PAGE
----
The Most Holy Trinity, Year A, 7th June 2020

‘The God of Love and Peace be with you!’

One God, three persons united in a constant flow of love and tenderness! On this feast of the Most Holy Trinity, we are all invited to be drawn deeper into the rhythm of this eternal dance of love.

Moses met God in the form of a cloud (First Reading). God revealed the foundational truth that underlies the commandments Moses was carrying: the Lord is compassion and tenderness, slow to anger and rich in kindness.

The Psalm from the Book of Daniel is an excerpt from a joyful song of praise, attributed to three men whose faith had saved them from a fiery furnace: ‘To you glory and praise for evermore’.

In Paul’s letter (Second Reading) we hear how the early Christian community were encouraged to embody this Trinitarian loving relationship, in how they lived and greeted one another. As we slowly start to emerge from the restrictions we have been living under, may we truly value and cherish our bonds of friendship.

In John’s Gospel, Jesus reveals to Nicodemus the depth of God’s love for all people. God sent his Son so that all may have eternal life.

Our Creator God became fully human and lived as one of us, physically living out the compassion and tenderness revealed to Moses centuries before. At Pentecost, the Spirit of God was poured into the hearts of Jesus’s followers. This same Spirit of love and kindness unites us now as we pray, whether we do so alone, with a group, or in a virtual gathering. May the Grace of the Lord Jesus Christ, the love of God and the fellowship of the Holy Spirit be with us all.




The Most Holy Trinity, Year C, 16th June 2019

The love of God has been poured into our hearts

One God, Three Persons, united in One Love that has been poured into our hearts! We begin our readings with a beautiful description of how this creative relationship of Love was one with the Creator before all things came into being. Wisdom delighted God as she danced through creation in a spirit of playfulness (First Reading).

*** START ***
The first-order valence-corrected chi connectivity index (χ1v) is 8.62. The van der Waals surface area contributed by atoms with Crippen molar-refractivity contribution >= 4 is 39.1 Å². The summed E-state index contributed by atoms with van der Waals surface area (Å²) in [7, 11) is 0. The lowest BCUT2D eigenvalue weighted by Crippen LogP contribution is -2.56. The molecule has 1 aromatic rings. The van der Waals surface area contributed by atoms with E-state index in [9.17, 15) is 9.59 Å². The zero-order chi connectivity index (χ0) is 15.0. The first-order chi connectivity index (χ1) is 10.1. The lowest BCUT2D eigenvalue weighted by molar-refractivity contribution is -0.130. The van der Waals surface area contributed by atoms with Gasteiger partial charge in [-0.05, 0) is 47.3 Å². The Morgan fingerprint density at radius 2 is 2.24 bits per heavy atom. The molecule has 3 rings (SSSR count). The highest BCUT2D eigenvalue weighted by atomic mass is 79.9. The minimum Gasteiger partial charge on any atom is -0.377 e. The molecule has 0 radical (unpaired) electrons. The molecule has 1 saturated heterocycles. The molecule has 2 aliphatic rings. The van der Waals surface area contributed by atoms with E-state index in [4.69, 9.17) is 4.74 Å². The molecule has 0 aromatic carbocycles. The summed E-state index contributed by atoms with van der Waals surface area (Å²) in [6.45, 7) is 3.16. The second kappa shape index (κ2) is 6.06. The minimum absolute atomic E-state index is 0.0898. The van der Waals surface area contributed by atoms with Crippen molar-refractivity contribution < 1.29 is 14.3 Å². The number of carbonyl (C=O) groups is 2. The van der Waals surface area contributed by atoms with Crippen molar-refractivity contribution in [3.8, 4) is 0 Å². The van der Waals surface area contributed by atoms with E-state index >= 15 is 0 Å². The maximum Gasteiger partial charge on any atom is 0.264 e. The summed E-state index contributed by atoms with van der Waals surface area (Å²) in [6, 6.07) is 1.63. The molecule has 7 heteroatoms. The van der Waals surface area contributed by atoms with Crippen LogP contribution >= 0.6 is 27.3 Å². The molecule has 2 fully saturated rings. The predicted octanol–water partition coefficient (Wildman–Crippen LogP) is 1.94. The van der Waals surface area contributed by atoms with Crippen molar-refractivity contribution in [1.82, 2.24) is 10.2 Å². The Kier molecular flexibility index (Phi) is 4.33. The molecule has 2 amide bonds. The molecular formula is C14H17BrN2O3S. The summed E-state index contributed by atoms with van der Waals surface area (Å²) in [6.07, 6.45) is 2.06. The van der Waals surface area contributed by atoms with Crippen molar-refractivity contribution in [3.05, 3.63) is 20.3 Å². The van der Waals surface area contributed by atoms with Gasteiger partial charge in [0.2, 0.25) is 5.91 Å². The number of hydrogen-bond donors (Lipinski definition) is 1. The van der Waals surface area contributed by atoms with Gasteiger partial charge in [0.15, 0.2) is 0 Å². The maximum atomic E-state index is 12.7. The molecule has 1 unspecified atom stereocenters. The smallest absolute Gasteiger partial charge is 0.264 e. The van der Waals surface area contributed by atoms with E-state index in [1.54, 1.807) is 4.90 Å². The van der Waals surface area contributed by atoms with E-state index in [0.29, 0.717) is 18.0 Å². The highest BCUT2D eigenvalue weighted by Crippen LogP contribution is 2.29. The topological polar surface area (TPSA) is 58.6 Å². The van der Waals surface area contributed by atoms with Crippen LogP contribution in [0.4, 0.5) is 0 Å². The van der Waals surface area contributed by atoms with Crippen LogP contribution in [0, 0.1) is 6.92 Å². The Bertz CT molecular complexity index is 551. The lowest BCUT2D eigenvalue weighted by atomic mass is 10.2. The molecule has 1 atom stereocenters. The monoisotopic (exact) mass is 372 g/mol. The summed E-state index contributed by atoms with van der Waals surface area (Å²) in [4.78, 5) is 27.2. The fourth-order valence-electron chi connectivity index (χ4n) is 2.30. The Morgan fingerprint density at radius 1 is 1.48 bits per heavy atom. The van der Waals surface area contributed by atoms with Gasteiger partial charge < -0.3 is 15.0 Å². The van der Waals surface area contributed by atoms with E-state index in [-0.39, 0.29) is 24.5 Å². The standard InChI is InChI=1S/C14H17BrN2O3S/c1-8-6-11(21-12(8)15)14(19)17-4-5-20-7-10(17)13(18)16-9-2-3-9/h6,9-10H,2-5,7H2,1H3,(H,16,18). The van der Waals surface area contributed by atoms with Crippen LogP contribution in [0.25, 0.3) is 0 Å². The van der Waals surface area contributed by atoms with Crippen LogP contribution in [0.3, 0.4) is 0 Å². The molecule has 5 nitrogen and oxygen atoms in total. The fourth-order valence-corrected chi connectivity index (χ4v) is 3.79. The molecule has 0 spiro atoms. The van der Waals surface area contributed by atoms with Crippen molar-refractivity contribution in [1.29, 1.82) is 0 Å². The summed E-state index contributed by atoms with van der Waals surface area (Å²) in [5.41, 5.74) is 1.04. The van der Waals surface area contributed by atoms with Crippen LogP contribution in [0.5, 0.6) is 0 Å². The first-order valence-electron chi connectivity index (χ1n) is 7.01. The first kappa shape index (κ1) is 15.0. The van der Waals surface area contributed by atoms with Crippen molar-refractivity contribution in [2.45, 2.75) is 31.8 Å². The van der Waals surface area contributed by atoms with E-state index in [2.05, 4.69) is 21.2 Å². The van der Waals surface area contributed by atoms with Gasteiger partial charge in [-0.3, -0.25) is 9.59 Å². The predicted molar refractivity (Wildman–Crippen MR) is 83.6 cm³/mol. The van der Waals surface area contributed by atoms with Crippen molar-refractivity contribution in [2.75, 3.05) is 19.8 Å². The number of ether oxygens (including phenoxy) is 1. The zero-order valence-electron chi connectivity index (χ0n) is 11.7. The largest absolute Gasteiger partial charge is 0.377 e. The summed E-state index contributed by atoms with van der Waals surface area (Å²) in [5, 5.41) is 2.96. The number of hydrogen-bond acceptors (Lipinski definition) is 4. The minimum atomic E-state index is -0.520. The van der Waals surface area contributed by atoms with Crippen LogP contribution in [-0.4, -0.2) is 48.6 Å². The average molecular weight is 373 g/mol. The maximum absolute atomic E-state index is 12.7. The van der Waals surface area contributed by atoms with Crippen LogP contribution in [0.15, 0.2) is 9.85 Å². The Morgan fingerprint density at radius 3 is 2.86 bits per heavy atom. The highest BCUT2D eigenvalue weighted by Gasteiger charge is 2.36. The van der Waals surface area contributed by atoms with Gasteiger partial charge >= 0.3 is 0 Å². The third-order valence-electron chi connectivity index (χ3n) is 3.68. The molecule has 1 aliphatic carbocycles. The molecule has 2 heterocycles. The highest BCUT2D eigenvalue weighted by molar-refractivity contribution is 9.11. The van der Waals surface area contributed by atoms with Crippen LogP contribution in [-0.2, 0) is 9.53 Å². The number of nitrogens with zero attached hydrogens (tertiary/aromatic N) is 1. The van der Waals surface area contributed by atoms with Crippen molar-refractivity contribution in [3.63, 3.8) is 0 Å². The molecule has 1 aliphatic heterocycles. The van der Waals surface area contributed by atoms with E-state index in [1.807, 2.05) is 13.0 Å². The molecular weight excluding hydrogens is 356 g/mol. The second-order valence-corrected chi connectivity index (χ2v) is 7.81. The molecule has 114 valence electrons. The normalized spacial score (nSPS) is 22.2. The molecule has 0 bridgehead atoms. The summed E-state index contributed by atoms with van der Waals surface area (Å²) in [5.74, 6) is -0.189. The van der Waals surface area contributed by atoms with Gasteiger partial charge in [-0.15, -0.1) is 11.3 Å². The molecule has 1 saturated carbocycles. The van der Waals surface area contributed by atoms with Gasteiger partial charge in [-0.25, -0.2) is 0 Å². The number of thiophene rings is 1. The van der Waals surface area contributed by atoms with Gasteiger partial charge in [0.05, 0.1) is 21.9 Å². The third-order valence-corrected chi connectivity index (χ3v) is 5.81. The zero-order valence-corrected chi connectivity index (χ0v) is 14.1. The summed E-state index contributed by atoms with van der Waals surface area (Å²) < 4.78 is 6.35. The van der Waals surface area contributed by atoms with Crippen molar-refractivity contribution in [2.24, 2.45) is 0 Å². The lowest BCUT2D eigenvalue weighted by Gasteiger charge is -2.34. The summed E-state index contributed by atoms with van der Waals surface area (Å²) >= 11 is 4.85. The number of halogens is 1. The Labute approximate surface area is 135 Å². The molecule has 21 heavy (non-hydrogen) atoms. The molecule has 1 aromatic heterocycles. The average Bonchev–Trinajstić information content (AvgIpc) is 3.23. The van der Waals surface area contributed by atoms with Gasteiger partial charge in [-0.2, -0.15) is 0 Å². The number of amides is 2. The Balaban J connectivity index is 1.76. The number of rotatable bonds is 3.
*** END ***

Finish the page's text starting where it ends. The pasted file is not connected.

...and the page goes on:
The Psalm is a song of human delight in God’s creation, and it sings also of the relationship with creation in which God has invited us to share.

The Second Reading explores this Trinitarian relationship. Through our unity with Jesus we are at peace with God and the love of God enters our hearts by the Holy Spirit. In this letter to the Romans, we are reminded of how this love will helps us to grow in the trinity of Faith, Hope and Love.

In St John’s Gospel, Jesus encourages his disciples by saying that they do not need to know everything whilst he is still with them. The Holy Spirit will be their guide, and will lead them deeper into the truth of the relationship of Father, Son and Spirit: each Person of the Trinity pouring love into the other.

As the Spirit of love has been poured into our hearts, so  we are called to pour out the love of the Spirit into the hearts of all whom we meet. Our faith is based on a God of relationship, and will deepen when we enter more fully into that relationship through prayer. As we try to bring God’s Spirit to all we meet, let us hold each other in prayer this coming week in that same Spirit of creative love.




Trinity Sunday, Year B, 27th May 2018

Our spirit and God’s Spirit are united as we call God “Abba, Father”

The readings of today’s feast of the most holy Trinity reveal the great gift being offered to us – communion with God. We are offered a share in the very life of the divine community that is God: Father, Son and Spirit.

In the First Reading, Moses kindles in the people a realisation that God is so close as to be heard. His voice is one that chooses and calls the people to fullness of life.

The Psalm echoes this theme. We are the Lord’s own chosen people – this is what fills us with hope.

The Second Reading explains how such a gift comes about. Only by the power of the Spirit, as children of God, are we able to cry ‘Abba, Father’.

Finally, the Gospel shows what this gift means – we are not to rest easy as heirs of God, but to go out to every nation, sharing the gift by inviting others into the same communion with God.

Let’s ask, this week, for a greater sense of being called into the very life of the Trinity so that, filled with grateful joy, we might go out and invite others as well.




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Trinity Sunday, Year A, 11th June 2017

God of tenderness and compassion, slow to anger, rich in kindness and faithfulness

We end our Easter Season with the feast of the Most Holy Trinity. We celebrate the communion of love that is God and in which we are all called to share. Rublev’s icon of the Trinity, depicted at the top of the page of this week’s Prego, shows the open fourth side of the table. This is our place: we are invited to share in the kindness and love of God.

God himself speaks to Moses his own self-definition: God of tenderness and compassion, slow to anger, rich in kindness and faithfulness. In return Moses bows in adoration, and humbly asks God to forgive the faults of the people and become their God. (First Reading).

The Gospel speaks of God as our Father who so loved our world that he sent Jesus to live and die as one of us.

St Paul (Second Reading) ends his second letter to the Corinthians with words of encouragement and blessing in the name of the Trinity.

The Psalm uses the words of Daniel to praise and give thanks to God: to you glory and praise for ever more.

In the stillness of my prayer, I ponder the mystery of God made man for me. I too may praise God: to you be glory for ever!